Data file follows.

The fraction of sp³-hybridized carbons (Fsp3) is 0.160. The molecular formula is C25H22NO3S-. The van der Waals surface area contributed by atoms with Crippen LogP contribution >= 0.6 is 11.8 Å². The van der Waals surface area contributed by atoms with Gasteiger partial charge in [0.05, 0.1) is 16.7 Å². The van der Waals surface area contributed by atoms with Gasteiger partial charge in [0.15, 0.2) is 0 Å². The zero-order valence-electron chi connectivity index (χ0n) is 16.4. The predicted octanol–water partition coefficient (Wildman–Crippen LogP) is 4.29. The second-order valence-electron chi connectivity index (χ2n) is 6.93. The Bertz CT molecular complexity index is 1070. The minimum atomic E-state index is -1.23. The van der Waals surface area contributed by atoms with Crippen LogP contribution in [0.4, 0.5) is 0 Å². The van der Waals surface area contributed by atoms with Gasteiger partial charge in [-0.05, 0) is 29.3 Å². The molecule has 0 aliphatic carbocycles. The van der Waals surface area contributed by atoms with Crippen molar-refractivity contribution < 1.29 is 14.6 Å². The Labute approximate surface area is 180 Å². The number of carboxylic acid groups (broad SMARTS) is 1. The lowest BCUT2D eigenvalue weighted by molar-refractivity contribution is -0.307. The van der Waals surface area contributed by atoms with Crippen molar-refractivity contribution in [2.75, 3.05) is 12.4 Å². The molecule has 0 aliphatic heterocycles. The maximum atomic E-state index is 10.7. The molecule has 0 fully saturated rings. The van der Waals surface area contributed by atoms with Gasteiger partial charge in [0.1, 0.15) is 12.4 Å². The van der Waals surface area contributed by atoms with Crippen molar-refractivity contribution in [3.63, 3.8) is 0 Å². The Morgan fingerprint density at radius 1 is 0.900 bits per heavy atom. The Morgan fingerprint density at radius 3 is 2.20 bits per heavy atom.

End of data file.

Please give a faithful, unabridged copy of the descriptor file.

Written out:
The fraction of sp³-hybridized carbons (Fsp3) is 0.160. The molecular formula is C25H22NO3S-. The van der Waals surface area contributed by atoms with Crippen LogP contribution >= 0.6 is 11.8 Å². The van der Waals surface area contributed by atoms with Gasteiger partial charge in [0.05, 0.1) is 16.7 Å². The van der Waals surface area contributed by atoms with Gasteiger partial charge in [0.15, 0.2) is 0 Å². The zero-order valence-electron chi connectivity index (χ0n) is 16.4. The predicted octanol–water partition coefficient (Wildman–Crippen LogP) is 4.29. The second-order valence-electron chi connectivity index (χ2n) is 6.93. The Bertz CT molecular complexity index is 1070. The minimum atomic E-state index is -1.23. The van der Waals surface area contributed by atoms with Crippen LogP contribution in [0.4, 0.5) is 0 Å². The van der Waals surface area contributed by atoms with Gasteiger partial charge in [-0.05, 0) is 29.3 Å². The molecule has 0 aliphatic carbocycles. The van der Waals surface area contributed by atoms with Crippen molar-refractivity contribution < 1.29 is 14.6 Å². The Labute approximate surface area is 180 Å². The number of carboxylic acid groups (broad SMARTS) is 1. The lowest BCUT2D eigenvalue weighted by molar-refractivity contribution is -0.307. The van der Waals surface area contributed by atoms with Crippen molar-refractivity contribution in [2.75, 3.05) is 12.4 Å². The molecule has 0 aliphatic heterocycles. The maximum atomic E-state index is 10.7. The molecule has 0 fully saturated rings. The van der Waals surface area contributed by atoms with Gasteiger partial charge in [0.1, 0.15) is 12.4 Å². The van der Waals surface area contributed by atoms with Crippen molar-refractivity contribution in [3.63, 3.8) is 0 Å². The Morgan fingerprint density at radius 1 is 0.900 bits per heavy atom. The Morgan fingerprint density at radius 3 is 2.20 bits per heavy atom.